Edward Luce offers a troubling picture of 21s century America.    His argument depends on one’s definition of “…Western Liberalism”.  If the definition is belief in human individuality and a relaxation of public custom, law, and authority, there is evidence to support Luce’s argument. 

Luce notes the election of Donald Trump is not an American aberration but a symptom of “The Retreat of Western Liberalism”.

The advent of the internet has reinforced a group think driven by belief in alternative facts that create conspiracy theories.  It is a discontent coming from many Americans ignored by rising wealth of a nation controlled by special interests.  Trump taps into that discontent.   

The irony of Trump’s rise is his personal wealth when the American gap between rich and poor is skyrocketing.  Putting that irony aside, Trump suggests America can be “Great Again” by returning to a past.

Trump creates a false hope of re-industrializing America with new jobs. The falseness of Trump’s pitch is that new jobs in America are not being created by industrialization but by technology and human services.  Trump’s appeal is loaded with false representations, amplified by media trolls.  Public custom, law, and authority are undermined by conspiracy theories that convince Americans they have been cheated out of their fair share of America’s wealth.  In truth, they have, and that is why Trump’s false pitch about “Making America Great Again” got him elected.

Trump’s anti-immigrant falsehoods feed conspiracy theories about jobs being taken from poor Americans.  Equal opportunity is a function of rising wealth in the hands of the few.  Public education and health care are unequally distributed in America.  The wealthy can afford higher education and the best health care, the poor cannot.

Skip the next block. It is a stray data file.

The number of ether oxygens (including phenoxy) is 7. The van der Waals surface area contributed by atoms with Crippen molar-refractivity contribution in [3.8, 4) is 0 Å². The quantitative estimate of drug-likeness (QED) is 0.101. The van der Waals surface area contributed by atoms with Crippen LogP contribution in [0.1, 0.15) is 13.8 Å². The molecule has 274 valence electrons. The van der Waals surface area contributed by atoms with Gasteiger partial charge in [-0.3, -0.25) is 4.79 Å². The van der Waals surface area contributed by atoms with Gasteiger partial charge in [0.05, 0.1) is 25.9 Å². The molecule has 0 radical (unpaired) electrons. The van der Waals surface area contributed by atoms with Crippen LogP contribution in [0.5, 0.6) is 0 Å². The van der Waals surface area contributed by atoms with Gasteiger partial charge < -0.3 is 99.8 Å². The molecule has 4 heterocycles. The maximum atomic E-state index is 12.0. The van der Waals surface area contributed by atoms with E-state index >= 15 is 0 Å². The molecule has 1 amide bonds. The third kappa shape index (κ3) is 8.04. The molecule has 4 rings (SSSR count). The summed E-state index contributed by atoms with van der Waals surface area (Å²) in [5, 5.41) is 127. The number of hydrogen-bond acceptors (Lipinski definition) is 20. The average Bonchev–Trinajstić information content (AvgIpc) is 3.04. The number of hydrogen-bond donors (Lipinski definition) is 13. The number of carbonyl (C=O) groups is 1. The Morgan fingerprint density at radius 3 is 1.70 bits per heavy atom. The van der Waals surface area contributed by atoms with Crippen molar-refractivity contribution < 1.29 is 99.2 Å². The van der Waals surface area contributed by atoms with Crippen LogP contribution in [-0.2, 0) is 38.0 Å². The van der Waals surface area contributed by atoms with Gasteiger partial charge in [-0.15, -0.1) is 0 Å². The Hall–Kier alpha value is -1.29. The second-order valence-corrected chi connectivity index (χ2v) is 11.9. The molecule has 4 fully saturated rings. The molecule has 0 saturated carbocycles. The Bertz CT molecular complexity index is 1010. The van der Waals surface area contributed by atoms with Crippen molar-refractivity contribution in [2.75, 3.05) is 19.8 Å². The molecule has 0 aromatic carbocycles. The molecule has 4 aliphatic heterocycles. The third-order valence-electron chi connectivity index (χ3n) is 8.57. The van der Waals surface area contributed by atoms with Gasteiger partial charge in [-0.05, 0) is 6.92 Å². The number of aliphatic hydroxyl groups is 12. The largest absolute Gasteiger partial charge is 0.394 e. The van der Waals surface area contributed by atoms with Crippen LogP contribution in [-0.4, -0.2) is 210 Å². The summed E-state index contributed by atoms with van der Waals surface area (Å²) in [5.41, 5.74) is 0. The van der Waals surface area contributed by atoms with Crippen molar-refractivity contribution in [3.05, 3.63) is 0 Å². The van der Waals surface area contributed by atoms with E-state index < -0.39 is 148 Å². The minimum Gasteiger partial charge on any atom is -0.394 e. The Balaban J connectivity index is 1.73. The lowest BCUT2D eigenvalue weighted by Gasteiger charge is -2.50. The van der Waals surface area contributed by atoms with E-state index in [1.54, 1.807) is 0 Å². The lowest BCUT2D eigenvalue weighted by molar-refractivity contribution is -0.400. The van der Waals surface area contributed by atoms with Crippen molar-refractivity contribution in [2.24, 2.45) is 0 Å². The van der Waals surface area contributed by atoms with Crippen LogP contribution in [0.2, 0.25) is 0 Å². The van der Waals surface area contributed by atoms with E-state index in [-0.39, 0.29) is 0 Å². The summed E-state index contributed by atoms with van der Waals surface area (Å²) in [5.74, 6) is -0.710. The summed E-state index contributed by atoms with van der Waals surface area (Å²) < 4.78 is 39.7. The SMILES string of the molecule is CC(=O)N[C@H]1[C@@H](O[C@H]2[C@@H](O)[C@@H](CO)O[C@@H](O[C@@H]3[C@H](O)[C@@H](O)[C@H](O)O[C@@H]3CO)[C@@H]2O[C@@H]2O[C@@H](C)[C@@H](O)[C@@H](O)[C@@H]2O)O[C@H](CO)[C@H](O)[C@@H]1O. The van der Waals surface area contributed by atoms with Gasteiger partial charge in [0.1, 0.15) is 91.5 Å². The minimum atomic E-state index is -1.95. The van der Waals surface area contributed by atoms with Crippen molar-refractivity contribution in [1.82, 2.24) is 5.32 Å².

Americans are poor because they are being denied equal opportunity, not because of immigration. 

Education and health care are critical for American labor’s adjustment to a changing world.  Private industry and the government have equal responsibility for assisting all Americans, not just those who have benefited from the technological revolution.

Job transition requires re-education and on-job training by employers that offer decent wages and health care. 

Luce’s point is a “rising tide has not lifted all boats”.  The technological revolution offers the same potential for western liberalism as the industrial revolution.  The election of Donald Trump was America’s “wake up” call. 

A large part of America’s population has been left out of the American Dream of western liberalism that came from opportunities provided by the industrial revolution. 

Western liberalism needs to be reinvented by investment in a technological revolution for all Americans, not just those who have benefited from the industrial revolution.  The question is whether private industry and the government are up to the task.  Will western liberalism be reinvented and promoted by ossified industrial leaders and elected representatives?  Most industry leaders and elected representatives are satisfied with the status quo while too many Americans struggle to make mortgage or rent payments.  Luce defines the problem but offers no solution.